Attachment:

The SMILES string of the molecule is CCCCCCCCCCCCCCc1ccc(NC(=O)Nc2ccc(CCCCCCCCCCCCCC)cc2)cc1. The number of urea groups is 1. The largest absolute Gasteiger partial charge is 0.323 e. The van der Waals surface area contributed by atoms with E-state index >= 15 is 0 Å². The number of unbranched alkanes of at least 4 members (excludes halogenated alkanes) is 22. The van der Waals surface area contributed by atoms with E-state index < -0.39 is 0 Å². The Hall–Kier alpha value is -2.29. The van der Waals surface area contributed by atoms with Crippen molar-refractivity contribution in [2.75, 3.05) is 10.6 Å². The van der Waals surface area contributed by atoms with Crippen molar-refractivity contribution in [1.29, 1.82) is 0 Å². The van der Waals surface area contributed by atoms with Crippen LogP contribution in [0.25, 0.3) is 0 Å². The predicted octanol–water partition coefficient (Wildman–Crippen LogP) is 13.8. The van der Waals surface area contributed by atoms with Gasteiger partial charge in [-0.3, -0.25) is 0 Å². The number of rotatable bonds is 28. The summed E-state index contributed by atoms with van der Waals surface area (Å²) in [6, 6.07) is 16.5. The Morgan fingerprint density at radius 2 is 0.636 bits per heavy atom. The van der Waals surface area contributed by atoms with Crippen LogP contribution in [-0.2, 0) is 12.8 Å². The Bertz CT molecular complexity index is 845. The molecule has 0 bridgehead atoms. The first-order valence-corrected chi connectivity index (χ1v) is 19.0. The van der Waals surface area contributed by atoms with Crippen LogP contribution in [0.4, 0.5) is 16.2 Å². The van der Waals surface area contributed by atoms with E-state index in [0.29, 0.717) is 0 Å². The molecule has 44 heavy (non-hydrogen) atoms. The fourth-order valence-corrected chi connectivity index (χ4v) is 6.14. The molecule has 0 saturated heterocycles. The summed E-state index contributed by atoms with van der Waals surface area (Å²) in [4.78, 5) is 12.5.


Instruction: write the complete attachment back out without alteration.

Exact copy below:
The SMILES string of the molecule is CCCCCCCCCCCCCCc1ccc(NC(=O)Nc2ccc(CCCCCCCCCCCCCC)cc2)cc1. The number of urea groups is 1. The largest absolute Gasteiger partial charge is 0.323 e. The van der Waals surface area contributed by atoms with E-state index >= 15 is 0 Å². The number of unbranched alkanes of at least 4 members (excludes halogenated alkanes) is 22. The van der Waals surface area contributed by atoms with E-state index < -0.39 is 0 Å². The Hall–Kier alpha value is -2.29. The van der Waals surface area contributed by atoms with Crippen molar-refractivity contribution in [2.75, 3.05) is 10.6 Å². The van der Waals surface area contributed by atoms with Crippen molar-refractivity contribution in [1.29, 1.82) is 0 Å². The van der Waals surface area contributed by atoms with Crippen LogP contribution in [0.25, 0.3) is 0 Å². The predicted octanol–water partition coefficient (Wildman–Crippen LogP) is 13.8. The van der Waals surface area contributed by atoms with Gasteiger partial charge in [-0.3, -0.25) is 0 Å². The number of rotatable bonds is 28. The summed E-state index contributed by atoms with van der Waals surface area (Å²) in [6, 6.07) is 16.5. The Morgan fingerprint density at radius 2 is 0.636 bits per heavy atom. The van der Waals surface area contributed by atoms with Crippen LogP contribution in [-0.2, 0) is 12.8 Å². The Bertz CT molecular complexity index is 845. The molecule has 0 bridgehead atoms. The first-order valence-corrected chi connectivity index (χ1v) is 19.0. The van der Waals surface area contributed by atoms with Crippen LogP contribution in [0.4, 0.5) is 16.2 Å². The van der Waals surface area contributed by atoms with E-state index in [0.29, 0.717) is 0 Å². The molecule has 44 heavy (non-hydrogen) atoms. The fourth-order valence-corrected chi connectivity index (χ4v) is 6.14. The molecule has 0 saturated heterocycles. The summed E-state index contributed by atoms with van der Waals surface area (Å²) in [4.78, 5) is 12.5.